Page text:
Authentic Vietnamese recipes from the Motherland

Hanoi Style Vermicelli Noodles with Grilled Pork (Bun Cha Hanoi)

My favorite Vietnamese dish of all time is Hanoi-Style Rice Vermicelli with Grilled Pork, also known as Bun Cha Hanoi in Vietnam. It's a dish that I can never get enough of. It's a refreshing and light dish, made up of rice noodles (bun), pork patties (cha), and thinly sliced fatty pork shoulder. Some awesome restaurants even add in grilled shrimp in the mix. Much kudos to those restaurants! The noodles and pork are eaten with fresh Vietnamese herbs and a sweet chili sauce. The best part is the charcoal-grilled pork. The garlic and shallot-marinated pork on a charcoal grill is enough to stop you in your tracks and make you giddy like a little school girl.

Hanoi-Style Rice Vermicelli with Grilled Pork Recipe (Bun Cha Hanoi)

Hanoi-Style Rice Vermicelli with Grilled Pork Recipe (Bun Cha Hanoi)

From the name, Bun Cha Hanoi originated in Hanoi, Vietnam. After Pho, Bun Cha is one of Hanoi's famous dishes. It's the Northern Vietnamese equivalent of the Bun Thit Nuong from Southern Vietnam. The two dishes are very similar in that it is rice noodles with grilled pork, served with a sweet chili dipping sauce and bountiful platter of fresh Vietnamese herbs. But there are slight differences that if you don't look closely, you wouldn't even notice.

In Bun Thit Nuong, the noodles and meat are in a bowl together. The dish comes with a side of dipping sauce (Nuoc Mam Cham) that you would drizzle over the noodles. Everything gets tossed together before eating.

In Bun Cha Hanoi, the meat is separated from the noodles. The meat is actually sitting in the dipping sauce as pictured above. You pick up some noodles with your chopsticks, dunk it in the dipping sauce and then eat it with pork and Vietnamese herbs.

The other noticeable difference is the dipping sauce. Bun Thit Nuong's dipping sauce has a slightly saltier taste. Whereas Bun Cha Hanoi's dipping sauce has a slightly sweeter taste. Because of the mild version, the grilled meats sit in the sauce in Bun Cha Hanoi, and the sauce is often referred to as broth. You will often see granules of delicious fat floating on top of the broth. I have many times picked up the bowl and slurped the meaty, sweet, sour, spicy goodness of the broth.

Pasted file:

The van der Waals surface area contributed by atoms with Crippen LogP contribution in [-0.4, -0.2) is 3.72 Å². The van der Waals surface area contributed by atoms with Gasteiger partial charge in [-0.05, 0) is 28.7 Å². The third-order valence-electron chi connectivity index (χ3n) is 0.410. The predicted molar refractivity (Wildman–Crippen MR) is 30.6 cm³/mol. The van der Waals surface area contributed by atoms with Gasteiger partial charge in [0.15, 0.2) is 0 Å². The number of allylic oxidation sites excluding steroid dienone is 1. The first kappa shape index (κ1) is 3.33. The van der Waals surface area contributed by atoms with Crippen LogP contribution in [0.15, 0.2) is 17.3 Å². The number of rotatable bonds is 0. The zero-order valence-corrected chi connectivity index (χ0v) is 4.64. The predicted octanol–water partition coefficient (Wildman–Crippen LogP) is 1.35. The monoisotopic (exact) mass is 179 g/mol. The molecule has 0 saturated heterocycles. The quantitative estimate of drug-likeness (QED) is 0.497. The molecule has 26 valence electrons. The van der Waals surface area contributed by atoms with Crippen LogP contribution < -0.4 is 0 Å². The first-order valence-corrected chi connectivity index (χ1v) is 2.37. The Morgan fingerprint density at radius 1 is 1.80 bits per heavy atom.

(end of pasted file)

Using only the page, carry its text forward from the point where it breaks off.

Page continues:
One last noticeable difference is the use of pickled papaya in Bun Cha Hanoi. Whereas Bun Thit Nuong typically uses pickled daikon and carrot.

Grilled pork patties and pork shoulder in a sweet papaya chili dipping sauce

Grilled pork patties and pork shoulder in a sweet papaya chili dipping sauce

Hanoi-Style Rice Vermicelli with Grilled Pork Recipe (Bun Cha Hanoi)

Ingredients (serves 5-7)

Pork Marinade

  • 1.5 lbs ground fatty pork shoulder 
  • 1.5 lbs fatty pork shoulder (slice thin against the grain)
  • 1 tablespoon roasted rice powder (available in the spice section in Asian markets)
  • 5 tablespoons water
  • 3 tablespoons granulated white sugar
  • 1/4 cup fish sauce
  • 3-4 cloves garlic (peel then mince)
  • 1 large shallot (peel and mince)
  • Assorted vegetables (lettuce, bean sprouts, mint, perilla, and/or sliced cucumber)
  • 2 bags rice vermicelli (JiangXi rice stick or Bun Giang Tay)
  • 1 small unripe green papaya (peel and slice thin bite size pieces) plus 1 tablespoon salt
  • Pickled daikon and carrot (optional)

Sweet Chili Papaya Dipping Sauce

  • 1 small unripe green papaya (peel and slice into thin bite-size pieces) plus 1 tablespoon salt
  • 1 cup hot water
  • 3/4 cup granulated sugar
  • 3 tablespoons lime juice (1 fresh lime) 
  • 2 cups coconut soda (Coco Rico brand)
  • 3/4 cup fish sauce (Viet Huong's Three Crabs brand)
  • 6 minced garlic cloves
  • 2 minced Thai chili peppers with seeds removed
Hanoi Style Vermicelli Noodles with Grilled Pork Bun Cha Hanoi


  1. For the pork marinade, combine water, sugar, fish sauce, garlic and shallot together in a small bowl.
  2. Add half the marinade in the ground pork and the other half in the sliced pork shoulder.
  3. To the ground pork, add the roasted rice powder and form into golf-ball size patties.
  4. Let the pork sit in the marinade for at least 30 minutes, or overnight in fridge for best results.
  5. Grill the pork over charcoal fire for a more authentic taste. You can also bake them in the oven at 400 degrees Farenheit for about 10 minutes. Make sure to flip and rotate for an even cooking. 
  6. Boil the noodles per packaged instructions then rinse under cold running water.
  7. Thoroughly wash the lettuce, bean sprouts, mint, perilla and cucumber. Arrange on platter.

Dipping Sauce

  1. Add salt to the sliced papaya. Let sit for at least 30 minutes. Then rinse the salt off under cold running water. Squeeze out the water in the papaya. Pat dry and set aside.
  2. Combine the hot water and sugar. Mix until dissolved. Add the rest of the ingredients and the papaya.

When you are ready to serve, add a single portion of meat to a small bowl. Ladle on the sweet papaya chili sauce on the meat. Then serve with a side of rice noodles and platter of fresh Vietnamese herbs.